“And the only reason you married me was because there was no other choice,” Elizabeth said coldly. “For all your grand talk about wanting to stay married and caring about me and not wanting to lose me, if this hadn’t happened, you’d still be with her.”
He stared at her for a moment before looking away. “Why do you have to think like that?” he asked softly. “What good does it to do to think what if?”
“It’s not a what if. It’s a fact.” Suddenly, she felt so tired and worn out. She leaned against the pool table. “Maybe in twenty years, I’ll be able reconcile myself to that. That we’ll be married because there was no other choice and it was just easier to stay together.”
“That’s—it’s not like that.” Jason moved towards her. “Elizabeth, I want—”
“You’ve had a year to tell me what you want.” She looked up at him and her eyes were empty. Cold. “All you had to that night was tell me you were sorry. That you’d hurt me. That you’d lied.”
“I am sorry—”
“But you let me walk out. And you never once told me you cared. Never once said you missed me. And I let Ric make me believe he was better than you because I was just so desperate to believe someone could love me.”
“Elizabeth, I want to be married to you,” Jason told her again. “I want a life with you—”
“I want that, too.” She felt so empty. “I want that enough that I’m going to try really hard to not remember why we got married. That at our wedding, you came close to drinking yourself into oblivion and if Sammy Tagliatti hadn’t pulled that stunt, you would have.”
“You didn’t want to marry me, Jason. And that’s okay. I can learn to accept that.” She rubbed her forehead. “I didn’t want to marry you either.”
That bothered him somehow. “Why?” he asked, regretting the question almost as soon as he’d asked it.
“Because I knew that. I knew that you only married because Carly came up with the idea and Sonny suggested you. Because you would do anything he asked you to.” She closed her eyes. “And I knew that I loved you.”
“Elizabeth,” Jason began but he stopped. He didn’t know what to say to that—didn’t know what he could say.
“I’m going on Friday, Jason. Because I will never be able to live with myself if I don’t. I know I’ve asked you for a lot since we met but I have to do this.” She met his eyes. “Jason, please.”
For the first time since they’d met—he shook his head. “I can’t let you. You told me that you were upset that I let you go once. That I let you walk out and that I never told you I cared. I’m not making that mistake again.”
She nodded slowly. “All right. I won’t lie to you, Jason. I’m going to find a way to go on Friday. You can try to stop me. You can put guards on me. You can do whatever you think you have to do. But Emily is my best friend. And she would do this for me.”
“She almost got you killed!” Jason exploded. “God damn it, Elizabeth, you’re too forgiving!”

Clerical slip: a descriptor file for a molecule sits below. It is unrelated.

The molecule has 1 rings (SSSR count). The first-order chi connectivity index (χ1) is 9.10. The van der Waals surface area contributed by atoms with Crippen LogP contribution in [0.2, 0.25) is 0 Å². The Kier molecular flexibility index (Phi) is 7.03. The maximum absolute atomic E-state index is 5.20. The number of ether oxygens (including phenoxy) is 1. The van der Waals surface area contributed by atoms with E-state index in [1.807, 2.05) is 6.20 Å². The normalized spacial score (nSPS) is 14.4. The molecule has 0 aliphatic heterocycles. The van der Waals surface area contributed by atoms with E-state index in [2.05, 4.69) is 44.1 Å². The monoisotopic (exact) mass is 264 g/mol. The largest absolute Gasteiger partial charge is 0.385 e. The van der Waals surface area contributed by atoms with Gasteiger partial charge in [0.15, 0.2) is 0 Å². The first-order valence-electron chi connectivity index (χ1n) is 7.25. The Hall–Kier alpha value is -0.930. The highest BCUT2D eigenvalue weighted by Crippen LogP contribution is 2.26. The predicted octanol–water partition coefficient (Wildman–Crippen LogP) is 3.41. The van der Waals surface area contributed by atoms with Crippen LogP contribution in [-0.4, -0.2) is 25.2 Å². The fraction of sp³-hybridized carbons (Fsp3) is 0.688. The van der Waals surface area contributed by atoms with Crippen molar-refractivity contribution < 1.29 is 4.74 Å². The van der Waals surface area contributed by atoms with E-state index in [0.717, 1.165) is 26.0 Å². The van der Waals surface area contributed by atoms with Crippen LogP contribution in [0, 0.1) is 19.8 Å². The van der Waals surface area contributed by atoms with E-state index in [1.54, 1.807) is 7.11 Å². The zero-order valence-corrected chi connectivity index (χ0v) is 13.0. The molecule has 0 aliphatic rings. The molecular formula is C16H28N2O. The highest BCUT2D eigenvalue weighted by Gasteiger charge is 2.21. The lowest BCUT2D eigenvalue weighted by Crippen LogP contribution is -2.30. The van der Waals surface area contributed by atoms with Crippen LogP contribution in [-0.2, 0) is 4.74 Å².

“Maybe,” Elizabeth allowed. “But no one seemed to bat an eye when Carly turned Sonny into the police because it’s just something right up her alley. And even when they were apart, Sonny would have done anything for her. But because this is Emily, because this isn’t something she would do—I’m supposed to just hate her forever. To let her die for something I did—”
“You didn’t do anything!” Jason retorted.
“I knew something was wrong with Ric. That he didn’t add up. But I thought he loved me. And that seemed more important.” She straightened and started for the stairs. “I’m going to bed.”
“Elizabeth—” he called but she ignored him. A few minutes later, her bedroom door clicked shut and he exhaled slowly.
Jason sat downstairs in the penthouse alone for about fifteen minutes before he realized Elizabeth wasn’t coming back down.
It was time to start discussing action, he decided. He left the penthouse—but not before leaving a scrawled note that he was at Sonny’s. He didn’t want her to worry.
Carly was on the couch, eating a plate of strawberries and listening to Michael reading out loud in his halting voice. “It’s free-dum, not free-dome,” she murmured, correcting him.
“Where’s Sonny?” Jason asked. “I have to talk to him.”
“He’s in the kitchen. I threatened something about Oreos and he disappeared in there to sulk.” Carly sighed. “The man just does not change.”
Jason nodded shortly before offering Michael a smile. “Sounds like the reading’s going okay.”
Michael shrugged. “It doesn’t suck.”
Jason ruffled the little boy’s red hair before going into the kitchen where Sonny was chopping some cucumbers and muttering something about vegetables. “Ric and Faith are in the city,” he said shortly.
Sonny glanced up. “Can’t know that for sure. Ric grabbed Emily hours ago and honestly—” He sighed heavily. “We can’t be sure that Emily didn’t set this up with them.”